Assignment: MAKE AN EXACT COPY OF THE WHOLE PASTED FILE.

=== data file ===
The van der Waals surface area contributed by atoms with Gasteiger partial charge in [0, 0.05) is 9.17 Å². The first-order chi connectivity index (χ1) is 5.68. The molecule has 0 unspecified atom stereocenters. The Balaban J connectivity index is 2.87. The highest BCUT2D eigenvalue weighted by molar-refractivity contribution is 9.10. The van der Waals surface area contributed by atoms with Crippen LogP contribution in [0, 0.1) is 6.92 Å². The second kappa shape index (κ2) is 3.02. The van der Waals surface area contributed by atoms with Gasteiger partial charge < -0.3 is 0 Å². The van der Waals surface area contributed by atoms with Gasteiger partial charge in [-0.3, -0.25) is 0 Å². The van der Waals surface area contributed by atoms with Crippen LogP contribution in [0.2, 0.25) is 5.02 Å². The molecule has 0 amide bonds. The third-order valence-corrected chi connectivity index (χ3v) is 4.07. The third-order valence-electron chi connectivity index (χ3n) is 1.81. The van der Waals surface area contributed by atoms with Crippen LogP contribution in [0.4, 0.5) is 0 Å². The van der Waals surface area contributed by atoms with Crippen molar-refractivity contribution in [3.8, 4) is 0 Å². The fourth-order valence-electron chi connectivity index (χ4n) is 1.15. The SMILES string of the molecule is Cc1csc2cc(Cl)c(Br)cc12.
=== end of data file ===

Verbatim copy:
The van der Waals surface area contributed by atoms with Gasteiger partial charge in [0, 0.05) is 9.17 Å². The first-order chi connectivity index (χ1) is 5.68. The molecule has 0 unspecified atom stereocenters. The Balaban J connectivity index is 2.87. The highest BCUT2D eigenvalue weighted by molar-refractivity contribution is 9.10. The van der Waals surface area contributed by atoms with Crippen LogP contribution in [0, 0.1) is 6.92 Å². The second kappa shape index (κ2) is 3.02. The van der Waals surface area contributed by atoms with Gasteiger partial charge < -0.3 is 0 Å². The van der Waals surface area contributed by atoms with Gasteiger partial charge in [-0.3, -0.25) is 0 Å². The van der Waals surface area contributed by atoms with Crippen LogP contribution in [0.2, 0.25) is 5.02 Å². The molecule has 0 amide bonds. The third-order valence-corrected chi connectivity index (χ3v) is 4.07. The third-order valence-electron chi connectivity index (χ3n) is 1.81. The van der Waals surface area contributed by atoms with Crippen LogP contribution in [0.4, 0.5) is 0 Å². The van der Waals surface area contributed by atoms with Crippen molar-refractivity contribution in [3.8, 4) is 0 Å². The fourth-order valence-electron chi connectivity index (χ4n) is 1.15. The SMILES string of the molecule is Cc1csc2cc(Cl)c(Br)cc12.